Link Trade and Development in Mexico

There are a number of steps the United States, Canada, and Mexico can take to improve trade and promote development in Mexico.

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The United States, along with Mexico and Canada, need to redesign the North American Security and Prosperity Partnership. SPP working groups such as the Manufactured Goods and Sectoral and Regional Competitiveness working group, Movement of Goods working group, and Business Facilitation working group all have initiated some laudable efforts to improve infrastructure at the border and streamline regulations that make trade costly and difficult. Yet because the SPP effort only includes representatives of government and large corporations, it lacks the sweep of players needed to get the job done right. A redesigned and renamed SPP should include representatives of small- and medium-sized businesses and give priority to trade elements that allow these types of businesses to take advantage of trade opportunities. It should also include representatives of labor, environmental organizations, and other key stakeholders so that the SPP process is more fully representative for all stakeholders in an improved U.S.-Mexico trade.

In addition, the three countries should reopen a dialogue to share perspective on the North American Free Trade Agreement 15 years after it came into effect, including a discussion to strengthen the labor and environmental commissions. These two side agreements to NAFTA created commissions designed to oversee concerns on workers’ rights and the environment but have never had either sufficient funding or a sufficiently strong mandate to pursue their stated goals. The agreements should be renegotiated to give these commissions greater authority to resolve cases effectively in a way that elevates labor and environmental standards in Mexico, the United States, and Canada.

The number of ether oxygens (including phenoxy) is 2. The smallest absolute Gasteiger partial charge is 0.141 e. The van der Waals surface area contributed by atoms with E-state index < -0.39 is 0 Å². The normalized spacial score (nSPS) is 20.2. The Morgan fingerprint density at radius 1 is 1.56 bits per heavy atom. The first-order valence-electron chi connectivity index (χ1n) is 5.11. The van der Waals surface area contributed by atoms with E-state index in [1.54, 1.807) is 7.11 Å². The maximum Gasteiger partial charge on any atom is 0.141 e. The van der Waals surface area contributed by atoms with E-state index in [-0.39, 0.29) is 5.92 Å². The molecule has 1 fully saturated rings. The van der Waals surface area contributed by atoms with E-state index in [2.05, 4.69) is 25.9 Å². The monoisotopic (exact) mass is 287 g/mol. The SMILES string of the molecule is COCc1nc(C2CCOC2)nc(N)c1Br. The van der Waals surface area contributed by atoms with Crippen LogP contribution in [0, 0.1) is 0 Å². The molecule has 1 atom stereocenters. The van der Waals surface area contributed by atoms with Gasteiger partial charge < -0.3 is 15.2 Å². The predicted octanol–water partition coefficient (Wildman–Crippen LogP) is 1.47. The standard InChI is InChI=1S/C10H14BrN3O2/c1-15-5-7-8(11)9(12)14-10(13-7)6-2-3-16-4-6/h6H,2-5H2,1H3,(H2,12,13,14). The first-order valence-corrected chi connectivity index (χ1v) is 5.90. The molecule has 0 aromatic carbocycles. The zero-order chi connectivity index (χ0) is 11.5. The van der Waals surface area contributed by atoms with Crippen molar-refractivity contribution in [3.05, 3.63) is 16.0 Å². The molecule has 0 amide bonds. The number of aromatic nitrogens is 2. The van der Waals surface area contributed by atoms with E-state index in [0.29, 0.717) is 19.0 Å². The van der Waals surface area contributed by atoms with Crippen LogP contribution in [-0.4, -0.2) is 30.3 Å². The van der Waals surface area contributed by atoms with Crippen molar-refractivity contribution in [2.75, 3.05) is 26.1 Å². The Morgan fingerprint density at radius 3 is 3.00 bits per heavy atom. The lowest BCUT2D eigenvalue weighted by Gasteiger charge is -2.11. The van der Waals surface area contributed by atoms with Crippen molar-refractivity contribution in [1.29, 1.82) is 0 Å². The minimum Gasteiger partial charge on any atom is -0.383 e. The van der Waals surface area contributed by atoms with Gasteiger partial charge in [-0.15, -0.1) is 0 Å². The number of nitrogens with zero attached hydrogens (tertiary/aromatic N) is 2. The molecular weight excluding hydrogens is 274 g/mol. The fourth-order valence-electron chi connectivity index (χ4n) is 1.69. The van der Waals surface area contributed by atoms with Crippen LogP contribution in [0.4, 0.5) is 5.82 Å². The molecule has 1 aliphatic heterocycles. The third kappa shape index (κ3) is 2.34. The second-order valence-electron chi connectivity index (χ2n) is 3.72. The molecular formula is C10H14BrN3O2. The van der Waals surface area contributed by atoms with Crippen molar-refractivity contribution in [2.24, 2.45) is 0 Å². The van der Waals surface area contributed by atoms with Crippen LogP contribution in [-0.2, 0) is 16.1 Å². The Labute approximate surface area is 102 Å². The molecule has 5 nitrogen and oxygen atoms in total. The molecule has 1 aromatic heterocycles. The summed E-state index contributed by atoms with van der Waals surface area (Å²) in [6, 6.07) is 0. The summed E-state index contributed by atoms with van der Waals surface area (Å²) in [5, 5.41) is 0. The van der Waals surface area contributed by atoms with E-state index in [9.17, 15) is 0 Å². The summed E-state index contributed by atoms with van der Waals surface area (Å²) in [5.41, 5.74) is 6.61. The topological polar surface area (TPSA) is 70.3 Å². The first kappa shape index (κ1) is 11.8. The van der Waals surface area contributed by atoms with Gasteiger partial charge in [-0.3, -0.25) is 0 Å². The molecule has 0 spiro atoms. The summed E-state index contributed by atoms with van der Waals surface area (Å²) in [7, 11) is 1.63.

Critical to improving labor and environmental conditions in all three countries would be a new investment fund to promote development. The United States can begin discussions with the Mexican government—and ideally with the Canadian government—on the possibility of creating a joint investment fund to bring Mexico’s development closer to that of the United States and Canada. Ultimately, progress on achieving this would depend on a commitment by the Mexican government to make significant investments and to make progress on a series of domestic policies to promote development, including:

  • Competition policy to reduce monopolies.
  • Labor laws to democratize unions.
  • Energy policy to promote sound management, including access to credit and technology, of Pemex, the government-owned oil company.
  • Taxation policy to raise fiscal revenue to 18 percent of gross domestic product from current 11 percent levels.

If these conditions exist, then the U.S. government should consider one of several options for an investment fund that would make priority investments in human capital (education and training) and in infrastructure for roads, ports, and airports that link poorer regions to the global market.

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